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Nepal: Helping Salina heal from her injuries

Nepal

Salina, 8, still appears to be in a state of deep shock. When the earth began to shake on 25th April, the little girl was playing with friends outside her home. She lost her balance and was thrown to the ground, hitting her head hard and breaking her right arm.

Salina with Handicap International physiotherapist, Jay. Nepal.

Salina with Handicap International physiotherapist, Jay. Nepal. | © B. Blondel / Handicap International

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Salina waited two days for medical attention

Salina is from a village 56 miles from Kathmandu in the district of Kavre, a rural area with very limited medical services. The earthquake destroyed part of Salina's home and much of her village lay in ruins.

“There was nothing left,” explains her grandfather, who has been at her bedside ever since. “We had to wait for two days, without anywhere to go and no medical attention, before we were evacuated to hospital."

Handicap International teams are now caring for Salina

After arriving at the National Trauma Centre in Bir Hospital, Kathmandu, Salina has been supported by Handicap International specialists. Our teams are working in four Kathmandu hospitals providing care for people with serious injuries.

“Salina’s forearm was broken five days ago and she’s going to be operated on soon,” explains Jay, a Handicap International physiotherapist. “In the meantime, we are advising her family how they can help prevent complications caused by her extended period of inactivity. Once Salina has had her operation, we will provide her with an orthosis to support her arm as it heals.”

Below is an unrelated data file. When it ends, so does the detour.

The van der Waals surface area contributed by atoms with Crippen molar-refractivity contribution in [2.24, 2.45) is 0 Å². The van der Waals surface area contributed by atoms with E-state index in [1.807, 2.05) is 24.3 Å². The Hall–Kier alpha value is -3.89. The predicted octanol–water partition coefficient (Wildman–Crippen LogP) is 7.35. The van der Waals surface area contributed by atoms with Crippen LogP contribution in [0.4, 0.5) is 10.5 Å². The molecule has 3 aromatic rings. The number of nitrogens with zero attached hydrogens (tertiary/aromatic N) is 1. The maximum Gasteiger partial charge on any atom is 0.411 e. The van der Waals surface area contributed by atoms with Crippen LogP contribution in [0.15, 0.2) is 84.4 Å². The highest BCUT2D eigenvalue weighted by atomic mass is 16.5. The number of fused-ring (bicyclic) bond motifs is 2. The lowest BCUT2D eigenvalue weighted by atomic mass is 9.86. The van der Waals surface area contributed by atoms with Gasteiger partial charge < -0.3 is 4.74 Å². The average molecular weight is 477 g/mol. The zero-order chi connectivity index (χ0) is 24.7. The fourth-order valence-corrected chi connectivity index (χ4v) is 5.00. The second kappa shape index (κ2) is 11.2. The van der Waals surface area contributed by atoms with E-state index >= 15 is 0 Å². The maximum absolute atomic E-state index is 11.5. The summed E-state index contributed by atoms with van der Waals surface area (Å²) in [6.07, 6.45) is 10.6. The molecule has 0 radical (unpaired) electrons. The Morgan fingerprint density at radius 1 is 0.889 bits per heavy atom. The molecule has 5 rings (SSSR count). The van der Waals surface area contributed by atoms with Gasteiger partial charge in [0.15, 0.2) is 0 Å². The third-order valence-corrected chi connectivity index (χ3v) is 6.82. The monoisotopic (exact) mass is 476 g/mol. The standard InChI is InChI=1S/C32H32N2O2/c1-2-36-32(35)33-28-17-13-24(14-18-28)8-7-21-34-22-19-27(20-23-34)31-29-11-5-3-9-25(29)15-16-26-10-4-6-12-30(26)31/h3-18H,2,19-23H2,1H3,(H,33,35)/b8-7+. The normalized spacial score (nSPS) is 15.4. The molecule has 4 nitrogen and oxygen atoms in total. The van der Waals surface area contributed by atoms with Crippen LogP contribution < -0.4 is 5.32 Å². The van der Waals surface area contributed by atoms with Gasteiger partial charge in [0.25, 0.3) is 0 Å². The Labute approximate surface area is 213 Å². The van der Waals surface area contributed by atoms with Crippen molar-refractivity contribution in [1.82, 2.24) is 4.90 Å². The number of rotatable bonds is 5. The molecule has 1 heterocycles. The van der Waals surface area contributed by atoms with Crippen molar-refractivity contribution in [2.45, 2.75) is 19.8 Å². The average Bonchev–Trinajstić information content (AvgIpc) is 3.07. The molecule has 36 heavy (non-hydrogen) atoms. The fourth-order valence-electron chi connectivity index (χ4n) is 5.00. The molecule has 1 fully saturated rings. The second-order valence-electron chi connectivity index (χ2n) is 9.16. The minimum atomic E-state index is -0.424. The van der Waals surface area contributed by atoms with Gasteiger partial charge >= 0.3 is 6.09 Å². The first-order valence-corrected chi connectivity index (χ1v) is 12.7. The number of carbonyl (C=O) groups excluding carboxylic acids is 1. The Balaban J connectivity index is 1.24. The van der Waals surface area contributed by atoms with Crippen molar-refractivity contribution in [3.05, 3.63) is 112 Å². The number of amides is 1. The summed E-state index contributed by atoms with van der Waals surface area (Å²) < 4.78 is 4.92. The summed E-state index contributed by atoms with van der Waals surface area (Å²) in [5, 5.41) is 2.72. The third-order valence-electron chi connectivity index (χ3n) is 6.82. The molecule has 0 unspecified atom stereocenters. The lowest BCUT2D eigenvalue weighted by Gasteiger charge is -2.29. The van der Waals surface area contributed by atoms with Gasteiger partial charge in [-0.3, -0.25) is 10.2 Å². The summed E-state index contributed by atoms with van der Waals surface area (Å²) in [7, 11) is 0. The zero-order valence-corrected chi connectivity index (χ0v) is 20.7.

People with injuries need good follow-up care

People arriving from more remote areas have had to wait longer for treatment, leaving them at greater risk of complications. Such complications could lead to long-term disabilities and even result in amputations.

“We’re now seeing more people with injuries coming in from the rural areas,” says Pushpak Newar, Handicap International’s rehabilitation manager in Nepal. “People are arriving by car, public transport, ambulances, and helicopters. We must ensure that injured people can access good follow-up care - the emergency does not end once people leave the operating room.”

 

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